18 November 2018
Through clever photo opportunities and publicity stunts, Russian leader Vladimir Putin has cultivated a macho image of himself.
Through clever photo opportunities and publicity stunts, Russian leader Vladimir Putin has cultivated a macho image of himself.

Why image is everything for Putin

The key to Vladimir Putin’s high popularity in Russia, notwithstanding the battle in Crimea and the sudden death of his enemies, is his strongman image.

But will the 62-year-old leader be able to maintain this image forever?

Putin has been doing lots of masculine activities to build his strongman image. He flies fighter aircraft, he goes hunting and he also dives. The former KGB spy is also known for being a Judo expert.

In 2008, Putin even led the army in the front line during the Russo-Georgian War. In 2011, his spokesperson said Putin had found some Greek antiques underwater.

Sergei Kalenik, a Russian cartoonist, even portrays Putin in his work as a superhero fighting terrorists.

The problem is, superheroes do not grow old, but Putin will.

In 2010, some Western media wondered if Putin had gone through plastic surgery to look younger.

In the real world, Putin is far from being good at everything.

About five years ago, the Russian leader played piano and sang during a charity dinner, but he was widely mocked for his poor skills.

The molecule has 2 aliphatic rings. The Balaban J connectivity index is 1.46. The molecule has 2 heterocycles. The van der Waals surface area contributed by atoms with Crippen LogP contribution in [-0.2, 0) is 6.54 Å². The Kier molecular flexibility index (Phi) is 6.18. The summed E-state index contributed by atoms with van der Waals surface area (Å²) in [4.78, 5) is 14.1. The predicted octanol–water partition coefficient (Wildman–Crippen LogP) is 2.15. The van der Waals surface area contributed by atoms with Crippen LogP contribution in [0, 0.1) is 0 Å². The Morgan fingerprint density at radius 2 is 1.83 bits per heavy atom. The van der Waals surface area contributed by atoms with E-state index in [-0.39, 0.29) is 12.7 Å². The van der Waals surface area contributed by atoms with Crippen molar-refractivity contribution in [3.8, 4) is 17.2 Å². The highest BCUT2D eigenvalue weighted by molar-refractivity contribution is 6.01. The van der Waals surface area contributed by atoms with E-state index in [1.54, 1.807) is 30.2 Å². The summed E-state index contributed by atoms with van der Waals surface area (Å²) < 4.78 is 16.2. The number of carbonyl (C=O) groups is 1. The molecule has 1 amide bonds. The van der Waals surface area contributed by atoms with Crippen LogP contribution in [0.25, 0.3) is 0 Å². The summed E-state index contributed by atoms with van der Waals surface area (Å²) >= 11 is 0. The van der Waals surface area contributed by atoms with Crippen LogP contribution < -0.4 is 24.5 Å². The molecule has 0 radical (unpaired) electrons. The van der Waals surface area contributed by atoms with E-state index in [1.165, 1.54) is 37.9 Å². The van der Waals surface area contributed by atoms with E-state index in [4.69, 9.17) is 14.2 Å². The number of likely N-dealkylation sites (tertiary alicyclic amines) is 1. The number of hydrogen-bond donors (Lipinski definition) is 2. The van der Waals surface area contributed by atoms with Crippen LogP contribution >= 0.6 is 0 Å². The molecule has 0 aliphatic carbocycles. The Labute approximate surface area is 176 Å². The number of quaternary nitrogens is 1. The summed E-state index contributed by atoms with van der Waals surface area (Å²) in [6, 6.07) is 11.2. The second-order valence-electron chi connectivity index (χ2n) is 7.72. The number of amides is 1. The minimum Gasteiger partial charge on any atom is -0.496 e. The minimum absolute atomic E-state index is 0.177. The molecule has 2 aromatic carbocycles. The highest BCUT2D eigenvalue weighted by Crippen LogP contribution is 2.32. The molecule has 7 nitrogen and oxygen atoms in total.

In 2013, Putin visited a secondary school and drew a cat on the blackboard. As he was about to leave, a student suddenly asked Putin what he actually intended to draw.

Putin has been suppressing homosexual communities in Russia. Since 2013, public kissing by same-sex couples was outlawed in the country.

But a Russian scholar has written that Putin’s moves are just publicity ploy and that he may actually be gay.

Still, to Russian people, Putin is their paramount leader.

In a study released in December 2014, Putin’s popularity (85 percent) was higher than that of Prime Minister Dmitri Medvedev (63 percent) as well as that of the Russian Government (60 percent) by a huge margin. The figures show that Putin is more popular than the entire ruling regime.

Actually, Putin’s popularity slipped from about 80 percent in 2010 to about 65 percent in 2013, but later recovered after the battle in Crimea.

If Putin loses his popularity, that won’t be just a personal crisis, but potentially the crisis of Russia too.

Image is important to an elected leader. To a strongman, it is even more so.

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Associate professor and director of Global Studies Programme, Faculty of Social Science, at the Chinese University of Hong Kong; Lead Writer (Global) at the Hong Kong Economic Journal

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